Even in an era of deep expansion of rights brought by Black civil rights activists, the stories of the largely Black women who sought to change the longstanding devaluing of child care, waging the fight for an equitable and publicly-funded child care system are rarely told. Leaders like Dorothy Bolden, Shirley Chisholm, Marian Wright Edelman, and Evelyn Moore led campaigns that brought us the Comprehensive Child Development Act of 1971, promoting child care workers as “middle-class experts” deserving of fair wages for the service they provide working families. Buoyed by support from labor unions, it passed both houses of Congress with bipartisan majorities. 

The structure of the child care system the bill proposed would have put control of publicly-funded child care centers in local hands which, in much of the South, meant subverting white state governments in favor of local Black control. Hoping to keep their hold on segregation, conservative activists lobbied heavily against the bill, portraying it as a Communist plot to destroy the nuclear family. It was on these grounds Nixon vetoed the CCDA, ending the last major Congressional push for a fair and just universal child care system.

It would be 50 years until Congress passed a package for child care workers that even came close to that investment; the American Rescue Plan, passed last March, included $39 billion for child care stabilization after the pandemic forced many to shrink their staffs, serve fewer families, and even close permanently.  

As many Americans increasingly view the pandemic from the rear-view mirror, we have a brief but vital moment to reconsider the “normal” we want to create. This includes the material deficits endured by women workers across the economy, ranging from persistent wage gaps to a lack of paid leave and affordable child care. But progress for some working women cannot come at the continual expense of Black women and reliance upon cheap Black labor. Tolerance of that racial dynamic further perpetuates the historical view of Black women existing solely for the benefit of others.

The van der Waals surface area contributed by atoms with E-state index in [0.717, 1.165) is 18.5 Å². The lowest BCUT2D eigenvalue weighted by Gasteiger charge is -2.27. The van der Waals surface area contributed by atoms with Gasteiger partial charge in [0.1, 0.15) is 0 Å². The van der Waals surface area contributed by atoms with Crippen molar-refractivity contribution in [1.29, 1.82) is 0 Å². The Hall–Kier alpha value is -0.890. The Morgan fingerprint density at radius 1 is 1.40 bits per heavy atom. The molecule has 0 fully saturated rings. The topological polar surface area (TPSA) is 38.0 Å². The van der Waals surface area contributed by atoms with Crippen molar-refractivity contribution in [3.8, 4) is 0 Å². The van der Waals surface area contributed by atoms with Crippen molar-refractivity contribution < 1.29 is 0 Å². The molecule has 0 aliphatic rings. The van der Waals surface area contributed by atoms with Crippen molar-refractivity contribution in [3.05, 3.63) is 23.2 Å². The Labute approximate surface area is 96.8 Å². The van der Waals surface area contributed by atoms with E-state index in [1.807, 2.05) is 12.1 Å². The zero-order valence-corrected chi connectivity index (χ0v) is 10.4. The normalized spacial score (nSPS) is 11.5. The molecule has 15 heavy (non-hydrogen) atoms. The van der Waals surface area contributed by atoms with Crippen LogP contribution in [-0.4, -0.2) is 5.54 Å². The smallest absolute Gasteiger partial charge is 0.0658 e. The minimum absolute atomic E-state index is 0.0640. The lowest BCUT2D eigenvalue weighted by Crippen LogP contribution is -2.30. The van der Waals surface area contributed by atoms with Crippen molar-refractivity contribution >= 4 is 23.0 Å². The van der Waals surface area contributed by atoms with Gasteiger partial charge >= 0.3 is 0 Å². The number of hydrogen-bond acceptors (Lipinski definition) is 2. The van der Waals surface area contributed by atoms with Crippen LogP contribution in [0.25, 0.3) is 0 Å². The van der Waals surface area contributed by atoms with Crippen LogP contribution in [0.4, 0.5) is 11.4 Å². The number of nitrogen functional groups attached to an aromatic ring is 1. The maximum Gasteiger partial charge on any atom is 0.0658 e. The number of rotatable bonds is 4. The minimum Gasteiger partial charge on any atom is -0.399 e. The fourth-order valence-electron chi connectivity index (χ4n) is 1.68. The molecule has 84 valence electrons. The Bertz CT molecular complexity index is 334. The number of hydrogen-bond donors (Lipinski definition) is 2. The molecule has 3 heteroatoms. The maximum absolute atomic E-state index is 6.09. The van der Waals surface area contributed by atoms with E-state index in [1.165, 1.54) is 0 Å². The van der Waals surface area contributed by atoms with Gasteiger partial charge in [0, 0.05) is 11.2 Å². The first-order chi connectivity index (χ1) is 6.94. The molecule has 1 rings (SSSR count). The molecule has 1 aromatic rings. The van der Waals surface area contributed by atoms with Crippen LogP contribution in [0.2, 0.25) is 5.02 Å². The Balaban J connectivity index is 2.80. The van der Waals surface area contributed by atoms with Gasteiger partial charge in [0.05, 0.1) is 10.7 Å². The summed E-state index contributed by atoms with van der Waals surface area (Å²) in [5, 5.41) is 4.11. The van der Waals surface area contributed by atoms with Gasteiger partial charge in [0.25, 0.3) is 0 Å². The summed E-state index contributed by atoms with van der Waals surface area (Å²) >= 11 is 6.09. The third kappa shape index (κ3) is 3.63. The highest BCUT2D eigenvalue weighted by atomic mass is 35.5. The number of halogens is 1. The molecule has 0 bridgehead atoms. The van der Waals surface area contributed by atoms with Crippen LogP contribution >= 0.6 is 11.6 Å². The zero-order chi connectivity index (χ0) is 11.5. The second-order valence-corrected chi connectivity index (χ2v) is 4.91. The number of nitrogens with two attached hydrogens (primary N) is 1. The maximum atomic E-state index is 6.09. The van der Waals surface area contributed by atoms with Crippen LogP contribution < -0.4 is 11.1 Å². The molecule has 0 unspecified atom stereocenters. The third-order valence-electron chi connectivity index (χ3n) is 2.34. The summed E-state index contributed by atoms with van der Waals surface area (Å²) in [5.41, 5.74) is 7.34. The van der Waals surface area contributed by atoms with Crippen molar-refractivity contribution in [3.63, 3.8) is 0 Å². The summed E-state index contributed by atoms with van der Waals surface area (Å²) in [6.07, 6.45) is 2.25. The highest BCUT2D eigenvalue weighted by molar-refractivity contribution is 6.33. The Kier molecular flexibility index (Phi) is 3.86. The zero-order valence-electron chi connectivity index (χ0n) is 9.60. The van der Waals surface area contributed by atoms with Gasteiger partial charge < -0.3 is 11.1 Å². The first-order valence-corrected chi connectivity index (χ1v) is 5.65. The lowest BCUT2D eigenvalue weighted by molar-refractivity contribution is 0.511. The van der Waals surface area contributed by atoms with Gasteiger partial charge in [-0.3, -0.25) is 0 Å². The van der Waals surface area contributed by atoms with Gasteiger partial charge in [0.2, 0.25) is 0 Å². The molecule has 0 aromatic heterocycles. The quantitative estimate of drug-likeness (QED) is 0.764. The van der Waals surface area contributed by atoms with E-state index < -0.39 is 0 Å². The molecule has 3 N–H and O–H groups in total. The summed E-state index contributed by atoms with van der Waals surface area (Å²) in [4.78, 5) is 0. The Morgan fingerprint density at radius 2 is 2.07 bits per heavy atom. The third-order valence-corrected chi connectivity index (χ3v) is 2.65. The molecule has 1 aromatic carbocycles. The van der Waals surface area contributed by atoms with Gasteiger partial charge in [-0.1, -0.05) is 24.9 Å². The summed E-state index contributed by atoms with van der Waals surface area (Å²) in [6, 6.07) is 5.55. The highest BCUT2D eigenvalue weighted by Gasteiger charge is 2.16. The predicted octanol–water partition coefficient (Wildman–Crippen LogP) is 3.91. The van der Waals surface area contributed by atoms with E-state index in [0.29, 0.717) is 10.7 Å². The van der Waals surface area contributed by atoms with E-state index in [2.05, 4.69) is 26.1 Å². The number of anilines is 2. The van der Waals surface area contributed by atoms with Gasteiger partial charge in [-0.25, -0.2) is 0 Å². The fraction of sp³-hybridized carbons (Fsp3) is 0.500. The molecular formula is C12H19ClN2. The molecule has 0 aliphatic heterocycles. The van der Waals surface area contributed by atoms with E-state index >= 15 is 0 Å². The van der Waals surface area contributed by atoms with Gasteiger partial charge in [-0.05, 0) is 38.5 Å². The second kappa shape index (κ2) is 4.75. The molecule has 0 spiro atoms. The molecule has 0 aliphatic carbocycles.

A universal child care system that benefits all Americans is one that does right by the workers in its employ, providing for livable wages while lifting up the economy as a whole. Recognizing the historical roots of this system — and its many iterations in our daily lives — can help us avoid replicating the mistakes of previous generations forced to settle for moderate progress for some and an unjust status quo for others. With a robust public investment in this work, we can begin to reverse this pattern and truly value child care and the women who provide it. 

Fatima Goss Graves has spent her career fighting to advance opportunities for women and girls. For the last decade, she has served in numerous roles at the National Women’s Law Center. Prior to becoming President, Goss Graves served as the Center’s Senior Vice President for Program, where she led the organization’s broad program agenda to advance progress and eliminate barriers in employment, education, health and reproductive rights and lift women and families out of poverty. Goss Graves is among the co-founders of the TIME’S UP Legal Defense Fund which enables individuals to come forward and be connected with lawyers — regardless of industry, rank or role.